BRIGG 2012/4: The European Union in the Arctic: A Pole Position?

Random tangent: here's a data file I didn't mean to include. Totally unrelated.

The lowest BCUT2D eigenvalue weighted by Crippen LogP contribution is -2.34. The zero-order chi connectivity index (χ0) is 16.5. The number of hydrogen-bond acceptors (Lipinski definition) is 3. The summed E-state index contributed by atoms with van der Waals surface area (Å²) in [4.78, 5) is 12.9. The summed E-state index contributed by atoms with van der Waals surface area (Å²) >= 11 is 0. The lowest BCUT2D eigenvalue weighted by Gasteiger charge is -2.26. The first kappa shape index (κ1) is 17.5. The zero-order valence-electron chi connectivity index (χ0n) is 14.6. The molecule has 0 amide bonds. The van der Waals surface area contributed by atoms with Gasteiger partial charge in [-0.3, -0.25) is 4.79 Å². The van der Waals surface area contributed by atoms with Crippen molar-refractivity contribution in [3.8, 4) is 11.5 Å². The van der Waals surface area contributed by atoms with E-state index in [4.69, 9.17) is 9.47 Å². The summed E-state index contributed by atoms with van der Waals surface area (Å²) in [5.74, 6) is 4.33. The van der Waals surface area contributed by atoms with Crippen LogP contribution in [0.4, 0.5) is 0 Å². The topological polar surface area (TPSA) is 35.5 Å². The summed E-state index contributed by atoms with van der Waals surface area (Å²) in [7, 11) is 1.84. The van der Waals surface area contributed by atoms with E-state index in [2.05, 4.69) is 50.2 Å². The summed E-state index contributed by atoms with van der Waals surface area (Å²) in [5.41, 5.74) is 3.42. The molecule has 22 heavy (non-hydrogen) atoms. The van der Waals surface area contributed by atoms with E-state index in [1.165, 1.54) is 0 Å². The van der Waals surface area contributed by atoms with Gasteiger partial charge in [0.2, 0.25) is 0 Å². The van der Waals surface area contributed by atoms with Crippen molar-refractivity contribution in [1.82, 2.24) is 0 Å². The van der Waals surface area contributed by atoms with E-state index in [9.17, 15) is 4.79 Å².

With temperatures in the Arctic rising at twice the pace of anywhere else in the world, the European Union (EU) decided in 2008 to begin formulating an overall Arctic policy tackling maritime, environmental, energy and transport challenges. This attempt to draft a comprehensive policy on a topic that the EU had rarely touched upon unavoidably ran up against other existing strategies from Arctic and non-Arctic states. Against this background, this paper examines whether the EU’s current Arctic policy is conducive to framing a strategy that is both correctly targeted and flexible enough to represent Europe’s interests. It shows that the EU’s approach can serve as an effective foreign policy tool to establish the Union’s legitimacy as an Arctic player. However, the EU’s Arctic policy is still underestimating its potential to find common grounds with the strategic partners Russia and China. A properly targeted Arctic policy could help influence Russia over the EU’s interests in the Northern Sea Route and strengthen cooperation with China in an endeavour to gain recognition as relevant Arctic players.
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